Remember when tech organizations assumed a top-down approach, with isolated teams who reported to managers, and those managers created their own processes and coordinated large projects in silos with set-in-stone ideas, and people worked without knowing what anyone else was doing?
Maybe you also remember half-day meetings and seat-assigned gray cubicles, where you pretended to concentrate whenever someone walked by, with managers in actual business attire (real shoes!) making decisions behind closed doors. Maybe you remember a steady flow of miscommunication, done mostly via many reply-all emails.
If none of this rings a bell, GREAT! Because this is not the winning portrait of a modern, agile software development team and team workspace. Also, congratulations on missing all that stuff.
The majority of today’s modern software development teams are distributed, working on complex projects that require cross-team collaboration to get things done.
So, as a manager, how do you facilitate this?
To start, you set up your cross-functional teams and you keep them functional.
Highly dynamic and agile cross-functional teams, or CFTs (acronyms: still a classic feature of business), allow various experts from all areas of the software development spectrum to come together and spearhead a single project.
Let’s pretend you’re working on a new podcast mobile app. You’ll need to assemble a CFT involving coders to compile for multiple operating systems, UI/UX designers, sound specialists, audio publishing experts, marketing specialists, and the list goes on.
The success of this mobile app will also depend on swiftly incorporating customer/tester feedback, quality assurance, and keeping systems up-to-date. This list also goes on.
These different people with different skill sets working on different parts of the podcast are going to work - you guessed it - differently. And in ways that other teams may not understand.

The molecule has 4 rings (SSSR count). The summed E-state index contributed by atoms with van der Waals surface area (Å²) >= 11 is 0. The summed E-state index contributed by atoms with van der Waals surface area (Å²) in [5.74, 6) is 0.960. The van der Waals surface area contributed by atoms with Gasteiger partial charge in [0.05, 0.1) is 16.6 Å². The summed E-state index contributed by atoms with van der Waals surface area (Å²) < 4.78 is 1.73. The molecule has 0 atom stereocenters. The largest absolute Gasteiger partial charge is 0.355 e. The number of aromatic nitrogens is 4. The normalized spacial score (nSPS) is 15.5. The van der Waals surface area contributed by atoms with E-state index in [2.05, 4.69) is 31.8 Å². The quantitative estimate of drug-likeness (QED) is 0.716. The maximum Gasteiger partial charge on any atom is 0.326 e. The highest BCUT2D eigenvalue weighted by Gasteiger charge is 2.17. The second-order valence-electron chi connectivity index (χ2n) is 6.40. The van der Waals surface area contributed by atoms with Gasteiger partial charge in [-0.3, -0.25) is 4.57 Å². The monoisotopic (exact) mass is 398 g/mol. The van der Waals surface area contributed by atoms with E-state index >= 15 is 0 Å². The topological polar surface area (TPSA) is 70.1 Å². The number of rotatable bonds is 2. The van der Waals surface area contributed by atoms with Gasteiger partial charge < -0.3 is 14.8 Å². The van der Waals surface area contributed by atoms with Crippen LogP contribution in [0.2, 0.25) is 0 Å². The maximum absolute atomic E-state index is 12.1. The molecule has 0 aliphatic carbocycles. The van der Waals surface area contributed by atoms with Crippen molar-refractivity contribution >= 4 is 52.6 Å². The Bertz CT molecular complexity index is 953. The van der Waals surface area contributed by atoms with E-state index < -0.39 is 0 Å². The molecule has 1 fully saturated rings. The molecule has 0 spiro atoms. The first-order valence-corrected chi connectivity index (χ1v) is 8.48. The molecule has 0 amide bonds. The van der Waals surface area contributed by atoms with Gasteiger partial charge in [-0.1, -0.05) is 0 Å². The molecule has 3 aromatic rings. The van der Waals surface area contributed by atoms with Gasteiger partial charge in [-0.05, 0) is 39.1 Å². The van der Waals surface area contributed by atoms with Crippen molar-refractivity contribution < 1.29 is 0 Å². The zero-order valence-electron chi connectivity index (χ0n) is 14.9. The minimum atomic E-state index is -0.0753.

This can present problems for managers, and ill-managed teams usually have two things in common: a lack of transparency and lack of flexibility. This kind of team may miss deadlines, clash over design choices, and miscommunicate throughout the software development lifecycle.
To avoid this, let’s remember some important tenets to keep your cross-functional team functional.
A cross-functional team is simply a group of individuals who want to be, and should be, valued over process and tools. While it’s important to follow established processes, it’s even more critical to look at a team in terms of human strengths and weaknesses, and arrange your workflows accordingly. A good manager will ensure that friction between team members is minimized by developing flexible, cooperative frameworks to easily share workloads and ideas.
The point is great software, not exhaustive documentation. A very common time sink across all kinds of workspaces is the constant, near-obsessive compulsion to document every decision or step made across the project journey. While documentation is important to ensure accountability, it needs to be streamlined and given less priority than the actual development of strategies, code, design, and whatever else the project needs to continue developing.